In our last trip to Yunnan we asked our teamaster Vesper Chan to make us some Tuo Cha that does not suck. He came through, and for a blustery Sunday afternoon there’s nothing better than a mini tuo cha taste test.
We haven’t priced our mini tuo’s yet, but we were in the neighborhood so we picked up a tin of Peet’s Ancient Trees Organic Pu’erh tea. The free cup of coffee doesn’t hurt.
At first I took issue with the back of the tin in the form of brewing instructions:
I’m averse to the ratio (8 grams to 12-16 ounces or water) as well as the steeping for 4-5 minutes. Seems watery and sludgy at the same time, but as a general rule i try to follow the instructions on the package at least once, just not today.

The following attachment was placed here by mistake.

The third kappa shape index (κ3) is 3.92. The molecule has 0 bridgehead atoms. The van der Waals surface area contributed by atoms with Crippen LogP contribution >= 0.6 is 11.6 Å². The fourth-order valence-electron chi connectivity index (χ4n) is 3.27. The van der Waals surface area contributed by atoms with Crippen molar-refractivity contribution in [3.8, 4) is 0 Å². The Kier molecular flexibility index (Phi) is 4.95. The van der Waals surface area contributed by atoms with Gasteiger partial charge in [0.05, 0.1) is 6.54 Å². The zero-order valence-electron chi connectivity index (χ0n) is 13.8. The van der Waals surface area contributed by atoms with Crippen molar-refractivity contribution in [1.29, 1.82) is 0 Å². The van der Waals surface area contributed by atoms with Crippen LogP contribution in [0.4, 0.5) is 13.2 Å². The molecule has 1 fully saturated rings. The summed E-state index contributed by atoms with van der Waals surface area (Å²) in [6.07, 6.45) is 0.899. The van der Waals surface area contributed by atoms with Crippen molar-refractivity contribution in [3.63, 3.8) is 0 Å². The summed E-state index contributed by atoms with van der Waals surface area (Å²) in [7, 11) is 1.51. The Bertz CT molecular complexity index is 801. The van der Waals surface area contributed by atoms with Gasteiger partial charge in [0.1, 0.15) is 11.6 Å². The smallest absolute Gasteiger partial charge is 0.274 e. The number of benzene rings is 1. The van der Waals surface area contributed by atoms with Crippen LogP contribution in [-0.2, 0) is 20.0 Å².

Today the test is 5 grams in a gaiwan (roughly 3 ounces water)
Peet’s sells theirs in 8 grams, and our comes in 5 so i had to whack off a little bit for a fair test.
For those that are interested in using the wrapper to draw on, the Peet’s size is larger and has a noticeable texture.
Our tuo cha was a little floral, a little red date flavor, a little thick, and very clean. Smell and taste wise, the Peet’s is exactly like Melba Toast, or some dry rye cracker. This toastiness is perhaps what people like about it, but it doesn’t seem like Pu’er to me. After four brewings it started tasting very watery. This is where i take issue with the front of the tin:
There’s no way in hell this tea is made from anything close to ancient tea trees. No viscosity, no brewing stamina, no age. I’ve a special place in my heart for Peet’s coffee that i will always defend, no matter how damn dark they like to roast their beans, but please, don’t say it’s ancient tea trees when it’s modern melba toast.
The process of making tuo cha is pretty rough on the leaves, but just for comparison, here’s ours.